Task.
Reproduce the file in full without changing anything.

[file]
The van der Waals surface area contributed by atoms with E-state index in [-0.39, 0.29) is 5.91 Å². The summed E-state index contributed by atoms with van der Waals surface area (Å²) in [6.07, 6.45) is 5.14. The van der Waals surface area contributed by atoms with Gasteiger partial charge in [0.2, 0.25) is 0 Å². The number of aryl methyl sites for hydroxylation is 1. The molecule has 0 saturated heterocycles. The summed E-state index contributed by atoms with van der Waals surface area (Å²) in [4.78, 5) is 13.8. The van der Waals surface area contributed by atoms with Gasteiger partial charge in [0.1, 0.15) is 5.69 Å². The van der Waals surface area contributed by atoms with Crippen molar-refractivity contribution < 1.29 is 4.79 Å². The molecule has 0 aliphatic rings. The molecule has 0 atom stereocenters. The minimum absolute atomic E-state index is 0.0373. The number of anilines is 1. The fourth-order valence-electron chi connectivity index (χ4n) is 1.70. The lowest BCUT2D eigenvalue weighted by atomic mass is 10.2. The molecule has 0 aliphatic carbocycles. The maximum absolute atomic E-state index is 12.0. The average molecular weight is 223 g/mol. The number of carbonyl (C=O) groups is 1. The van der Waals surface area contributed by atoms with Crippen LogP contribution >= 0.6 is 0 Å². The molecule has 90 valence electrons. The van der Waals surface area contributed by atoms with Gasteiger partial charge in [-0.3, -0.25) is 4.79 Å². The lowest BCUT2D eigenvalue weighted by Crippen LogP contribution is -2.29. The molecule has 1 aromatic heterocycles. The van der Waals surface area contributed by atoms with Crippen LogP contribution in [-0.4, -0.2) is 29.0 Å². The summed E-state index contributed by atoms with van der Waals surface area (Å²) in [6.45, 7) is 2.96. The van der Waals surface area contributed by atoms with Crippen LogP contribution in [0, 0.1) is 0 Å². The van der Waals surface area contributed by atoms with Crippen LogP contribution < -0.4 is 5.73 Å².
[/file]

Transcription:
The van der Waals surface area contributed by atoms with E-state index in [-0.39, 0.29) is 5.91 Å². The summed E-state index contributed by atoms with van der Waals surface area (Å²) in [6.07, 6.45) is 5.14. The van der Waals surface area contributed by atoms with Gasteiger partial charge in [0.2, 0.25) is 0 Å². The number of aryl methyl sites for hydroxylation is 1. The molecule has 0 saturated heterocycles. The summed E-state index contributed by atoms with van der Waals surface area (Å²) in [4.78, 5) is 13.8. The van der Waals surface area contributed by atoms with Gasteiger partial charge in [0.1, 0.15) is 5.69 Å². The van der Waals surface area contributed by atoms with Crippen molar-refractivity contribution < 1.29 is 4.79 Å². The molecule has 0 aliphatic rings. The molecule has 0 atom stereocenters. The minimum absolute atomic E-state index is 0.0373. The number of anilines is 1. The fourth-order valence-electron chi connectivity index (χ4n) is 1.70. The lowest BCUT2D eigenvalue weighted by atomic mass is 10.2. The molecule has 0 aliphatic carbocycles. The maximum absolute atomic E-state index is 12.0. The average molecular weight is 223 g/mol. The number of carbonyl (C=O) groups is 1. The van der Waals surface area contributed by atoms with Crippen LogP contribution >= 0.6 is 0 Å². The molecule has 90 valence electrons. The van der Waals surface area contributed by atoms with Gasteiger partial charge in [-0.3, -0.25) is 4.79 Å². The lowest BCUT2D eigenvalue weighted by Crippen LogP contribution is -2.29. The molecule has 1 aromatic heterocycles. The van der Waals surface area contributed by atoms with Crippen LogP contribution in [-0.4, -0.2) is 29.0 Å². The summed E-state index contributed by atoms with van der Waals surface area (Å²) in [6.45, 7) is 2.96. The van der Waals surface area contributed by atoms with Crippen LogP contribution in [0, 0.1) is 0 Å². The van der Waals surface area contributed by atoms with Crippen LogP contribution < -0.4 is 5.73 Å².